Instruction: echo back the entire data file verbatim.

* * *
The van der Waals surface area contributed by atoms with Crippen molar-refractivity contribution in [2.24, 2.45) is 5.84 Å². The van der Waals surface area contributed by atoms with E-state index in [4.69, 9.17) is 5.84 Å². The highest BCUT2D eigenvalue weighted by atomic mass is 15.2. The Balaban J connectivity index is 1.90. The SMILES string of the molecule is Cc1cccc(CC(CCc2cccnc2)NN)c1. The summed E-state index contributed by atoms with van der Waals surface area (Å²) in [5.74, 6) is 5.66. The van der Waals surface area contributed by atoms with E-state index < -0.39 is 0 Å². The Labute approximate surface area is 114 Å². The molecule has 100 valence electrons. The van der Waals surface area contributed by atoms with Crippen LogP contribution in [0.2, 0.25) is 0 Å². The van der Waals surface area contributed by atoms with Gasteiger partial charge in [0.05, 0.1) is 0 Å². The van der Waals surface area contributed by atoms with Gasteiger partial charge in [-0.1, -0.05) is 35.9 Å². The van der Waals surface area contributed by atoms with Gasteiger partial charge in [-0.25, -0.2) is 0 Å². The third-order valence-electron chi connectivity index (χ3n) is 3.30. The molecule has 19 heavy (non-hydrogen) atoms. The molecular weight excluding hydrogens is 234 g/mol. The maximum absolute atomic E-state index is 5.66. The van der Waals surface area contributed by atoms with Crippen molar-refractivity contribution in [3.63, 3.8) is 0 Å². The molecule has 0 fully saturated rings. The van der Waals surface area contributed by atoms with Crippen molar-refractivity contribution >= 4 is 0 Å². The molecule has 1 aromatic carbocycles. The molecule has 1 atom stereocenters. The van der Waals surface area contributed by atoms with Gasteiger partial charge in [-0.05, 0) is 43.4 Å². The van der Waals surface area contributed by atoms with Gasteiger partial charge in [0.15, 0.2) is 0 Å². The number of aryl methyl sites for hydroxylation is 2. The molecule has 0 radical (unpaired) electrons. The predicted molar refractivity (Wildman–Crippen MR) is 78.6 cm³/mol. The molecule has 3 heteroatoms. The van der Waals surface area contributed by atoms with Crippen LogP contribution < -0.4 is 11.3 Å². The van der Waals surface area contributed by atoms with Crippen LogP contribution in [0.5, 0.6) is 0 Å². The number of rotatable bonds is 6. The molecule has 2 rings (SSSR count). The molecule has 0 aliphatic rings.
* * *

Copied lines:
The van der Waals surface area contributed by atoms with Crippen molar-refractivity contribution in [2.24, 2.45) is 5.84 Å². The van der Waals surface area contributed by atoms with E-state index in [4.69, 9.17) is 5.84 Å². The highest BCUT2D eigenvalue weighted by atomic mass is 15.2. The Balaban J connectivity index is 1.90. The SMILES string of the molecule is Cc1cccc(CC(CCc2cccnc2)NN)c1. The summed E-state index contributed by atoms with van der Waals surface area (Å²) in [5.74, 6) is 5.66. The van der Waals surface area contributed by atoms with E-state index < -0.39 is 0 Å². The Labute approximate surface area is 114 Å². The molecule has 100 valence electrons. The van der Waals surface area contributed by atoms with Crippen LogP contribution in [0.2, 0.25) is 0 Å². The van der Waals surface area contributed by atoms with Gasteiger partial charge in [0.05, 0.1) is 0 Å². The van der Waals surface area contributed by atoms with Gasteiger partial charge in [-0.1, -0.05) is 35.9 Å². The van der Waals surface area contributed by atoms with Gasteiger partial charge in [-0.25, -0.2) is 0 Å². The third-order valence-electron chi connectivity index (χ3n) is 3.30. The molecule has 19 heavy (non-hydrogen) atoms. The molecular weight excluding hydrogens is 234 g/mol. The maximum absolute atomic E-state index is 5.66. The van der Waals surface area contributed by atoms with Crippen molar-refractivity contribution in [3.63, 3.8) is 0 Å². The molecule has 0 fully saturated rings. The van der Waals surface area contributed by atoms with Crippen molar-refractivity contribution >= 4 is 0 Å². The molecule has 1 aromatic carbocycles. The molecule has 1 atom stereocenters. The van der Waals surface area contributed by atoms with Gasteiger partial charge in [-0.05, 0) is 43.4 Å². The van der Waals surface area contributed by atoms with Gasteiger partial charge in [0.15, 0.2) is 0 Å². The number of aryl methyl sites for hydroxylation is 2. The molecule has 0 radical (unpaired) electrons. The predicted molar refractivity (Wildman–Crippen MR) is 78.6 cm³/mol. The molecule has 3 heteroatoms. The van der Waals surface area contributed by atoms with Crippen LogP contribution < -0.4 is 11.3 Å². The van der Waals surface area contributed by atoms with Crippen LogP contribution in [0.5, 0.6) is 0 Å². The number of rotatable bonds is 6. The molecule has 2 rings (SSSR count). The molecule has 0 aliphatic rings.